Broomcorn Johnny’s Sweeps Up Success
When Brian Newton heard that a Camden, Indiana-based Amish broom maker had passed away and that his tools had been stored in a barn, he got an idea. “I grew up in a home that appreciated old-time crafts,” he says. “My parents were spinners and weavers.”
Newton realized the broom-making tools, some of which were more than a century old, could be his opportunity to work with his hands in a unique market.
After purchasing the equipment in the 1980s, Newton began hand-stitching brooms from broomcorn, ultimately establishing his business, Broomcorn Johnny’s, in the Hoosier State.
What is Broomcorn?
“Broomcorn is one of three families of sorghum,” Newton says. “The first type is syrup for consumption by humans. The second is for animal feed, and the third can be used for brooms.”
The product is called broomcorn because when it is harvested with seeds on its tips, the seeds act as cleaning agents. “The seeds trap dirt like Velcro,” Newton says. “They are soft enough not to damage hardwood floors.”
At first, Newton tried raising broomcorn on a few acres at his home in Brown County. He quickly discovered the process was challenging. “Broomcorn is a labor-intensive crop,” he says. “It has to be monitored daily to determine quality. If it is cut when immature, the fibers have no stamina. If it is cut too late, it becomes crooked.”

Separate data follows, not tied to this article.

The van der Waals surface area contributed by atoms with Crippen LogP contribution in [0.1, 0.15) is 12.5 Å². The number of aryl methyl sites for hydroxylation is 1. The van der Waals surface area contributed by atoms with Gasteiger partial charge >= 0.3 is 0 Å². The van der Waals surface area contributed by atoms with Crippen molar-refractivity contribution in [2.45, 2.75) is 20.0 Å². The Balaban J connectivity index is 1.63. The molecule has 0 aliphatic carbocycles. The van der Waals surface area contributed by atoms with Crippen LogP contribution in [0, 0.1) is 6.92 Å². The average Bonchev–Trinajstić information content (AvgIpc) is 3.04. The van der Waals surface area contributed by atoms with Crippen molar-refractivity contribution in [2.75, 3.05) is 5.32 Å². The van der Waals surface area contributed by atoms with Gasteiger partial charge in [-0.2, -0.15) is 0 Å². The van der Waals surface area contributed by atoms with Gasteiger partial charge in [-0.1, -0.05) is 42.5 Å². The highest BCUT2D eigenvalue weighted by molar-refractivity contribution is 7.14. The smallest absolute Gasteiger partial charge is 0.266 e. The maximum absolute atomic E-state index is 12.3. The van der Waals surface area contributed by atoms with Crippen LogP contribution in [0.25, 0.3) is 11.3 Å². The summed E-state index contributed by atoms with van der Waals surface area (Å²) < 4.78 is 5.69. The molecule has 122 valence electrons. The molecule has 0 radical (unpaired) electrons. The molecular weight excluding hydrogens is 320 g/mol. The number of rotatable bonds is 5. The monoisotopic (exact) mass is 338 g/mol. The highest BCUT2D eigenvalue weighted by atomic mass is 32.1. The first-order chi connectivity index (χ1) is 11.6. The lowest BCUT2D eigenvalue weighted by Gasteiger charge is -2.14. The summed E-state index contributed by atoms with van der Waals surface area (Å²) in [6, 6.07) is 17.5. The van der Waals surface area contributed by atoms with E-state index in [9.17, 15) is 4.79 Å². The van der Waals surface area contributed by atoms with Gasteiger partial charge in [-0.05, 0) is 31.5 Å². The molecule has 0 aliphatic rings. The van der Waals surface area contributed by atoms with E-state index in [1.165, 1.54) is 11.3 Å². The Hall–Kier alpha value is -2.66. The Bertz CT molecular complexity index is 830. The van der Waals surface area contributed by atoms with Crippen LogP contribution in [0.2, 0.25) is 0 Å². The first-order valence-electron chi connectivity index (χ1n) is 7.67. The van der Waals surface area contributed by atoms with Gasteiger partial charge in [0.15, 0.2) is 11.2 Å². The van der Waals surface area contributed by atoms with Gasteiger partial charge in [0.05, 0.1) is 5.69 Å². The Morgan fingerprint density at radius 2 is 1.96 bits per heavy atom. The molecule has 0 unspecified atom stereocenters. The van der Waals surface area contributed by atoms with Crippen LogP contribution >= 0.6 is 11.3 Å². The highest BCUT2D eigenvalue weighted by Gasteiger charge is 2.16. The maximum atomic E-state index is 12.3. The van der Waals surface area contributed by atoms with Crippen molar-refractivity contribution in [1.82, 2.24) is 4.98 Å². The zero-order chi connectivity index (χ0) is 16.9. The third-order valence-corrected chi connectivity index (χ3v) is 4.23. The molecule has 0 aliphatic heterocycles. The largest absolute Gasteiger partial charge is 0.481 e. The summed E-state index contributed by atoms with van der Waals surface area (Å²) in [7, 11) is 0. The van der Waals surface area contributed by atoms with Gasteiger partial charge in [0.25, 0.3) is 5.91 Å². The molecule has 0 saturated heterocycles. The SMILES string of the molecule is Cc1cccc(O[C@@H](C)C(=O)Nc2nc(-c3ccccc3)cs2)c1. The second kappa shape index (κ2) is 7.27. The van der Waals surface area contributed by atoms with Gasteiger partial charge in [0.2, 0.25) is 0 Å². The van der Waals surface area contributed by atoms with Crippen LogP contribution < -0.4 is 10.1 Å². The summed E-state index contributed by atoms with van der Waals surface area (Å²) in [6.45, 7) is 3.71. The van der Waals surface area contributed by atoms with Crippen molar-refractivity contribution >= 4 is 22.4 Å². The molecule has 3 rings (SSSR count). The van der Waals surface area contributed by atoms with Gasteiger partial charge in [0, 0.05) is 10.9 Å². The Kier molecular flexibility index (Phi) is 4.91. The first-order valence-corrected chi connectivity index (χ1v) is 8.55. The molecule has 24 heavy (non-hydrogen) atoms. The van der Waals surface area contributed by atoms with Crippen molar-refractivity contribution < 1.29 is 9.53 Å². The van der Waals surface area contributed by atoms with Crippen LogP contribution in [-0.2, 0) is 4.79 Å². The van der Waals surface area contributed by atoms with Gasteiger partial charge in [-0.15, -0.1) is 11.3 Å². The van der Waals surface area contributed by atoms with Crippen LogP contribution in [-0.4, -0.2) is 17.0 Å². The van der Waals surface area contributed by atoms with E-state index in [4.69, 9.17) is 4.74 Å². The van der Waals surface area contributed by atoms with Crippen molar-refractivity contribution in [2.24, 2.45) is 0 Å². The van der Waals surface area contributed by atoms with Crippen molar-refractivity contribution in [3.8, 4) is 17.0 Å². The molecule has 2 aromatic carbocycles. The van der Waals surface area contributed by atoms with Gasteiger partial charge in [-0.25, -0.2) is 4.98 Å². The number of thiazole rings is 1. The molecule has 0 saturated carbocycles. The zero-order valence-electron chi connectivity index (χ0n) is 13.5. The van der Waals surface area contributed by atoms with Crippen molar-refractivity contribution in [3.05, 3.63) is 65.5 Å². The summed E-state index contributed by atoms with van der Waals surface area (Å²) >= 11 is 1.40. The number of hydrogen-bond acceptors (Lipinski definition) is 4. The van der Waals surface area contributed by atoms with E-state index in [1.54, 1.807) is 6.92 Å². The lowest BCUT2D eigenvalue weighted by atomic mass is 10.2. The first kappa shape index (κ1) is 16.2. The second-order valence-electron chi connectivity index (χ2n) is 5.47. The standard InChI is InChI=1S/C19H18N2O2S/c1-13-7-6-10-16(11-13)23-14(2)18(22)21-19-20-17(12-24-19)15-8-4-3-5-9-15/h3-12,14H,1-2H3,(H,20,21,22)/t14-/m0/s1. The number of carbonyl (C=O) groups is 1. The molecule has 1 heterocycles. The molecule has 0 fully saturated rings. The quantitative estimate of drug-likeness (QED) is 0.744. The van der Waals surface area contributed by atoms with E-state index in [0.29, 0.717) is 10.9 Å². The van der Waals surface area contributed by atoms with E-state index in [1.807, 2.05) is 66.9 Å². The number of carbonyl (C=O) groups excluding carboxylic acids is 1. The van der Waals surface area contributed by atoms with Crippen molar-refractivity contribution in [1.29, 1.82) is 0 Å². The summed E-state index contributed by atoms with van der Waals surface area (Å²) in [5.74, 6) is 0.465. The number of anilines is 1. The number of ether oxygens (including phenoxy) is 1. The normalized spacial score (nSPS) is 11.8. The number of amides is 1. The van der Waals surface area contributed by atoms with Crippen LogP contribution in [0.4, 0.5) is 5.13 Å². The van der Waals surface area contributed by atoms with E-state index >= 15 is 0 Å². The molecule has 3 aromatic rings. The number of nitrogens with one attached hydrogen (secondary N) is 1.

As Newton’s quality of craftsmanship became well known, his brooms sold so quickly that he hired a farmer in northern Mexico to grow the broomcorn and ship it to him.
After a career in the Air Force, Newton began making brooms full-time in 2011. He prefers completing much of the brooms’ construction himself, using his ancient machinery. “One piece from the 1700s holds the broom flat while I stitch it,” he says.
Many of his broom handles are made from Indiana hardwoods, mostly sassafras. Newton is so confident of the quality of his hand-stitched brooms that he offers a 15-year warranty.
Sales increased even more when Newton developed a process to create vibrant colors in the broomcorn, including red and blue. One of his largest clients is Anthropologie – a women’s clothing and home décor store – with 175 stores nationwide. Upon receiving an order from Anthropologie, Newton hires help for sanding broom handles and weighing the broomcorn.
Today, Newton and his wife, Lizzy, cultivate Broomcorn Johnny’s while living in an 1830s log cabin near Elizabeth, Indiana, on the Ohio River. The property includes a fully furnished cottage the Newtons have established for guests to lease for access to his studio and gallery. “We invite visitors to come and learn how to construct their own broom using antique equipment,” Newton says. “This is part of my effort to educate people about craftsmanship.”
At the end of a stay guests return home with a broom they have made. “The experience they receive creating something useful is priceless,” Newton says, adding that the cottage is available year round.
Newton attends several art shows and events each year, mostly within a day’s drive, including Louisville. He has been asked to attend shows in New England and Pennsylvania and has even sold brooms as props for filmmakers.
Newton’s busy schedule as a craftsman convinces him his craft has a steady future. “I think broom makers will always be around,” he says. “As long as people like old-time crafts, we’ll have a place.”